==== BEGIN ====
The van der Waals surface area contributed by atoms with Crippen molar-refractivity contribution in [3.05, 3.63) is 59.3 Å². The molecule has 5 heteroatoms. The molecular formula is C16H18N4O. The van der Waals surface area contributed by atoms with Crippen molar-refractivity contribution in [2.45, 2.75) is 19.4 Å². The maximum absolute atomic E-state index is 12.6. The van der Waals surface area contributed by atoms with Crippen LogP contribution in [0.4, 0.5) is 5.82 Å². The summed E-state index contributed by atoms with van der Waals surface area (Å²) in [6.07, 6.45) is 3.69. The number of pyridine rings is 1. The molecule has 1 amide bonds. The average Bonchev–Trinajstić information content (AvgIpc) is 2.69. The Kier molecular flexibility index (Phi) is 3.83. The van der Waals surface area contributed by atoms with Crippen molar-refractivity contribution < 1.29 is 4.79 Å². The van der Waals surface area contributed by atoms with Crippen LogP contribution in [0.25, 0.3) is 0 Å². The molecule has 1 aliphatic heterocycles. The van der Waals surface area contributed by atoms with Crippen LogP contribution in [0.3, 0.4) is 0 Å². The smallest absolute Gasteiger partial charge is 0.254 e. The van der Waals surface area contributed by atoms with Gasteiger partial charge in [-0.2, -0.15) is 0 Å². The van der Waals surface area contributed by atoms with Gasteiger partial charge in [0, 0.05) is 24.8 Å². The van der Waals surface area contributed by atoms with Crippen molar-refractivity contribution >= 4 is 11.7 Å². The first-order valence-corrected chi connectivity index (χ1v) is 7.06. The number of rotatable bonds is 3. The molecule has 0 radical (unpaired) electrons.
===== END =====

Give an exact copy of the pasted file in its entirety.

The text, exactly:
The van der Waals surface area contributed by atoms with Crippen molar-refractivity contribution in [3.05, 3.63) is 59.3 Å². The molecule has 5 heteroatoms. The molecular formula is C16H18N4O. The van der Waals surface area contributed by atoms with Crippen molar-refractivity contribution in [2.45, 2.75) is 19.4 Å². The maximum absolute atomic E-state index is 12.6. The van der Waals surface area contributed by atoms with Crippen LogP contribution in [0.4, 0.5) is 5.82 Å². The summed E-state index contributed by atoms with van der Waals surface area (Å²) in [6.07, 6.45) is 3.69. The number of pyridine rings is 1. The molecule has 1 amide bonds. The average Bonchev–Trinajstić information content (AvgIpc) is 2.69. The Kier molecular flexibility index (Phi) is 3.83. The van der Waals surface area contributed by atoms with Crippen molar-refractivity contribution < 1.29 is 4.79 Å². The van der Waals surface area contributed by atoms with Crippen LogP contribution in [0.25, 0.3) is 0 Å². The molecule has 1 aliphatic heterocycles. The van der Waals surface area contributed by atoms with Crippen LogP contribution in [0.3, 0.4) is 0 Å². The smallest absolute Gasteiger partial charge is 0.254 e. The van der Waals surface area contributed by atoms with Gasteiger partial charge in [-0.2, -0.15) is 0 Å². The van der Waals surface area contributed by atoms with Gasteiger partial charge in [0, 0.05) is 24.8 Å². The van der Waals surface area contributed by atoms with Crippen molar-refractivity contribution >= 4 is 11.7 Å². The first-order valence-corrected chi connectivity index (χ1v) is 7.06. The number of rotatable bonds is 3. The molecule has 0 radical (unpaired) electrons.